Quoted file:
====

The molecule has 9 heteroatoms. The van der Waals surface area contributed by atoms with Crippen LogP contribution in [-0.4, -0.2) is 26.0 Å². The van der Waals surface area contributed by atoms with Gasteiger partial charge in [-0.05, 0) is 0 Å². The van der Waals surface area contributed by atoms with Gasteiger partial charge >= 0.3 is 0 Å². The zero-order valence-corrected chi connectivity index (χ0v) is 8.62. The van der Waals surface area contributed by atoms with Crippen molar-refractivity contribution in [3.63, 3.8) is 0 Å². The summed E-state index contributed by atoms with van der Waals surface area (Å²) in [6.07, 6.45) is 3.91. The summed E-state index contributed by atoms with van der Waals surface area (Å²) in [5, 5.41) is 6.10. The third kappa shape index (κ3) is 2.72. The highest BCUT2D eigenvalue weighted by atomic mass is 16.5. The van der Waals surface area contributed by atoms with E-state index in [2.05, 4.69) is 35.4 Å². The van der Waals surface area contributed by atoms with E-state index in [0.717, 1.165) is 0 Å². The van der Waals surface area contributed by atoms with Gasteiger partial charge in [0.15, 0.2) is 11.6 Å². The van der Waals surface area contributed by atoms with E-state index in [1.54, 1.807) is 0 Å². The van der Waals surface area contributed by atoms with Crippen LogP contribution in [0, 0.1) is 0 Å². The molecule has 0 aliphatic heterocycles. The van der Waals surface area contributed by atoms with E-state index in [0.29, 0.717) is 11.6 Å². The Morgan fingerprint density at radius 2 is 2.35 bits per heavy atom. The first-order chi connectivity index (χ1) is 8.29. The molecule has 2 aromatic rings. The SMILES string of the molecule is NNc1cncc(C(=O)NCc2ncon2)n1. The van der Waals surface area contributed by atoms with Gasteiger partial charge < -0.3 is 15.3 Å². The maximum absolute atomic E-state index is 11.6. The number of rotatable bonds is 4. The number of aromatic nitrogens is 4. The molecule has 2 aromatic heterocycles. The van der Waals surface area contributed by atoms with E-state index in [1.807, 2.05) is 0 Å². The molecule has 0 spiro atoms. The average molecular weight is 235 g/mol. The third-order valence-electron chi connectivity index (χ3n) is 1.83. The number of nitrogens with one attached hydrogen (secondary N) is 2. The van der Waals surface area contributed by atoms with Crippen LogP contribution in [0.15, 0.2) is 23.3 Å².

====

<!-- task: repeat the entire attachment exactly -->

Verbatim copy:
The molecule has 9 heteroatoms. The van der Waals surface area contributed by atoms with Crippen LogP contribution in [-0.4, -0.2) is 26.0 Å². The van der Waals surface area contributed by atoms with Gasteiger partial charge in [-0.05, 0) is 0 Å². The van der Waals surface area contributed by atoms with Gasteiger partial charge >= 0.3 is 0 Å². The zero-order valence-corrected chi connectivity index (χ0v) is 8.62. The van der Waals surface area contributed by atoms with Crippen molar-refractivity contribution in [3.63, 3.8) is 0 Å². The summed E-state index contributed by atoms with van der Waals surface area (Å²) in [6.07, 6.45) is 3.91. The summed E-state index contributed by atoms with van der Waals surface area (Å²) in [5, 5.41) is 6.10. The third kappa shape index (κ3) is 2.72. The highest BCUT2D eigenvalue weighted by atomic mass is 16.5. The van der Waals surface area contributed by atoms with E-state index in [2.05, 4.69) is 35.4 Å². The van der Waals surface area contributed by atoms with E-state index in [0.717, 1.165) is 0 Å². The van der Waals surface area contributed by atoms with Gasteiger partial charge in [0.15, 0.2) is 11.6 Å². The van der Waals surface area contributed by atoms with E-state index in [1.54, 1.807) is 0 Å². The van der Waals surface area contributed by atoms with Crippen LogP contribution in [0, 0.1) is 0 Å². The molecule has 0 aliphatic heterocycles. The van der Waals surface area contributed by atoms with E-state index in [0.29, 0.717) is 11.6 Å². The Morgan fingerprint density at radius 2 is 2.35 bits per heavy atom. The first-order chi connectivity index (χ1) is 8.29. The molecule has 2 aromatic rings. The SMILES string of the molecule is NNc1cncc(C(=O)NCc2ncon2)n1. The van der Waals surface area contributed by atoms with Gasteiger partial charge < -0.3 is 15.3 Å². The maximum absolute atomic E-state index is 11.6. The number of rotatable bonds is 4. The number of aromatic nitrogens is 4. The molecule has 2 aromatic heterocycles. The van der Waals surface area contributed by atoms with E-state index in [1.807, 2.05) is 0 Å². The molecule has 0 spiro atoms. The average molecular weight is 235 g/mol. The third-order valence-electron chi connectivity index (χ3n) is 1.83. The number of nitrogens with one attached hydrogen (secondary N) is 2. The van der Waals surface area contributed by atoms with Crippen LogP contribution in [0.15, 0.2) is 23.3 Å².